I chatted about education with a lawyer who was helping me put a will together, not long ago. He commented, “I do not know what they are teaching the law students these days. They come here to article and they seem to know nothing. They do not even know how to take notes during a client interview.”
At my suburban bank I exchanged a few ideas about education with a bank professional while arranging a financial transaction. He said the young people who go into to see him often cannot read and understand simple contracts, fail to comprehend interest concepts and cannot even sign their name, having to print it.
A medical specialist who teaches at Ottawa University, whom I met at a charity dinner in November, 2018, was less than enthusiastic about the skills of his students. He commented” They are a lazy generation and they are going to get lazier.”
I feel confident everyday folk and lifers in education, in this province, can give innumerable examples as well from personal experience to prove declining skills. When incongruence seems to exist between “studies” and what is observed on the front line I personally lean towards what I see and hear right in front of me. The proof is in the pudding, called real life performance!
My own daughter, now 42, went off to college after a grade thirteen graduation, from the English program, in a Public System in Ontario. Initially, she sent me her research papers to look at, and I could not believe the level of the writing and the corrections I needed to make, to assist her. She is a bright girl, who completed a Business degree and has a professional level job, today.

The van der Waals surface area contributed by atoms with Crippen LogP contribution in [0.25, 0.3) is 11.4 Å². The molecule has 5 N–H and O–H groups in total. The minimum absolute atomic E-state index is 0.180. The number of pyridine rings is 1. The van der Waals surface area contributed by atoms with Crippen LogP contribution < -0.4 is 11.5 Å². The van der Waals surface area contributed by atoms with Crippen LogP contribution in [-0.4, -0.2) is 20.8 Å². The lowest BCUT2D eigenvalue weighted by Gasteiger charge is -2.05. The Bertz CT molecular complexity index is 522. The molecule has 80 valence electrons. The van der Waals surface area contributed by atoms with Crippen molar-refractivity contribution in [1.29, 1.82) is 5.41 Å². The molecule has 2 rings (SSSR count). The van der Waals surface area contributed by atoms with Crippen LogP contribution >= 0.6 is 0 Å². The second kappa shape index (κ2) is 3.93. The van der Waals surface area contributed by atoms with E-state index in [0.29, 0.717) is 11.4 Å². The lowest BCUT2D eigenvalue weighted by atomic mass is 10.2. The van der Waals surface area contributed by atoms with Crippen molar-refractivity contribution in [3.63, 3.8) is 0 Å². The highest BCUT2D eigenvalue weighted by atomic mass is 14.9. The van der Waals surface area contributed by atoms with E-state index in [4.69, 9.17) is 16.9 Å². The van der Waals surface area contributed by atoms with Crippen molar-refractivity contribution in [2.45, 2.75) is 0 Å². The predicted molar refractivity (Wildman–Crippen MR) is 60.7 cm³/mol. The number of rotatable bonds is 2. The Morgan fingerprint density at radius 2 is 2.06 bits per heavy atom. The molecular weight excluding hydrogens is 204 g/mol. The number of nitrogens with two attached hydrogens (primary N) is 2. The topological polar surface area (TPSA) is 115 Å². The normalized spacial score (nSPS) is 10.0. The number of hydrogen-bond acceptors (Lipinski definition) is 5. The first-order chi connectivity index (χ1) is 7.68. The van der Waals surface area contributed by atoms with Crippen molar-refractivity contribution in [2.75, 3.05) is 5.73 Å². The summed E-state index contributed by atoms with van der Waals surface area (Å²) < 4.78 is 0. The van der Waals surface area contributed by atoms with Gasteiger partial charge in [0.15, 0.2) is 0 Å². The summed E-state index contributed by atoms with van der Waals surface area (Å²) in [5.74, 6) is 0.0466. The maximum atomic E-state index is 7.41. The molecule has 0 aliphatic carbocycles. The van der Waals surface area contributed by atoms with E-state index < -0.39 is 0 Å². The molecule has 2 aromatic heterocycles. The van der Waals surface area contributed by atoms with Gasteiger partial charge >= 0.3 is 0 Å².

My close friend’s daughter, now about 38, completed the same grade thirteen level, in a Catholic System in Ontario, and wanted to be a high school English teacher. My friend told me, that she had the same experience, with her daughter, who went on to get her teacher credentials and enjoy a career in government. Her mother’s comment at the time was, “She will have to learn how to write herself, before she will be able to teach anyone else.”
Another good friend, whose son went through a French Immersion program, says of her 30 year old, who is bright, has a degree now and good career going, that he cannot write in English or French and that she would never choose that programming option again, for any of her children.
Last summer I babysat an 8 year old child in my network, who was entering grade four in September 2018. I played a few games with her and asked her to read a few things, which I would have expected most of the over 1000 grade three/ four kids whom I had taught, to handle with ease. I was quite disturbed by her skill level in reading and basic arithmetic, despite her being a bright little girl, with a wonderful involved family.